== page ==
Can we negotiate? I'll give you single payer health care and free universal care for all children up to age 16 for the Fair Tax and total elimination of the federal income tax structure.

Is replacing the ifederal income tax with the Fair Tax revenue neutral? On its face a Fair Tax seems regressive in nature. But that’s a very tempting deal you’ve offered there.

In fact your full list doesn’t differ from my full list that much at all. But mine is posted in the liberal thread.

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1 hour ago, Yankee23Fan said:

Can we negotiate? I'll give you single payer health care and free universal care for all children up to age 16 for the Fair Tax and total elimination of the federal income tax structure.

Can you  also throw in a BIG that is more than 23% poverty level that is the prebate (assuming that number is still the same).  And the language that was in most (all?) of the bills that were proposed automatically reset the 30% tax rate when the FairTax failed to be revenue neutral needs to be there except it needs to say "fully pay for government" and not lock in and/or create more structural deficits.  Now if Congress want to react to a sticker shock when the rate is much higher by doing the hard work of cutting spending (no sequester style automated cuts allowed as we have plenty of experience that they don't get proper attention) then the rate can reset lower also in subsequent years.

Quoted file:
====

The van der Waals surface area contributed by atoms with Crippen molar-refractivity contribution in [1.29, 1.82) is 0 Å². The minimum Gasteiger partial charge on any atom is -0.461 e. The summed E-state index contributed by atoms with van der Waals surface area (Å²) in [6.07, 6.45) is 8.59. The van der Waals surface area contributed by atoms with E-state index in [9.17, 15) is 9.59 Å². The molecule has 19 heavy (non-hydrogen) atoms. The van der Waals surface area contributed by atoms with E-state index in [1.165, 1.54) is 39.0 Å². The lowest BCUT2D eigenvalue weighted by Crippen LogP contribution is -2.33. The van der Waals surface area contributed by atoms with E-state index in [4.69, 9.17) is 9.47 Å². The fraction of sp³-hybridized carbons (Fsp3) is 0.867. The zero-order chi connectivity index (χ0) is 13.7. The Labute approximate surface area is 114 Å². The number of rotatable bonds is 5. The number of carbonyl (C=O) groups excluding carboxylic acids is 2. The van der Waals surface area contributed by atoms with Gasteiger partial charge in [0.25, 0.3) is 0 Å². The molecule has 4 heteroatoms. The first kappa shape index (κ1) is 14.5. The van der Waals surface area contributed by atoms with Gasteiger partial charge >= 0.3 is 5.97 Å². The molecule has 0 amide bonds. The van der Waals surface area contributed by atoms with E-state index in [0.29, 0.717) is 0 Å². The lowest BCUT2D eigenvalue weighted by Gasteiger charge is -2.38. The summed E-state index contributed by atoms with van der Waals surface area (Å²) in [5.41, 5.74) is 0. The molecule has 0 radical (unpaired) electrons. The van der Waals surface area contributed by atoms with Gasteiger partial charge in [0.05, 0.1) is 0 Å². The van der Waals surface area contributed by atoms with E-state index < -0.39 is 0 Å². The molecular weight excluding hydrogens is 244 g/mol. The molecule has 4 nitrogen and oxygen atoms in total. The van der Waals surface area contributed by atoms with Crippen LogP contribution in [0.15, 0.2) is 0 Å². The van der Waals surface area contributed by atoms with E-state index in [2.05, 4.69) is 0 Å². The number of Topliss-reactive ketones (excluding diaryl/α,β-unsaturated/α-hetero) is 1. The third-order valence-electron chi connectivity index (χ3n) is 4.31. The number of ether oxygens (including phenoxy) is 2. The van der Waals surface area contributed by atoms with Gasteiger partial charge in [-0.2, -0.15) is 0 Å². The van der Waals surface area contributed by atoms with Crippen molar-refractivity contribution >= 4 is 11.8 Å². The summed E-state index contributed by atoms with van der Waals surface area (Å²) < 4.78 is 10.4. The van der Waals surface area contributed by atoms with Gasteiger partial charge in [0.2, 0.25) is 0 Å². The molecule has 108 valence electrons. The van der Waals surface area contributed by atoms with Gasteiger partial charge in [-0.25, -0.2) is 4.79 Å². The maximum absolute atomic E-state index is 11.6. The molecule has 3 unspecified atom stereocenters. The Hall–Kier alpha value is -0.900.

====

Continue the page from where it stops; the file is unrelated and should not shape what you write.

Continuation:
Deal?

Oh and I mostly like your style of conservatism in the other thread.   Too bad that it seems so foreign now a days.

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9 minutes ago, Grace Under Pressure said:

Is replacing the ifederal income tax with the Fair Tax revenue neutral?

Revenue neutral means it collects the same as today's various taxes (income, payroll, tariffs (which from some perspectives the FairTax would be), etc.).  That is problematic when we are scheduled to be running almost a trillion dollar annual deficit.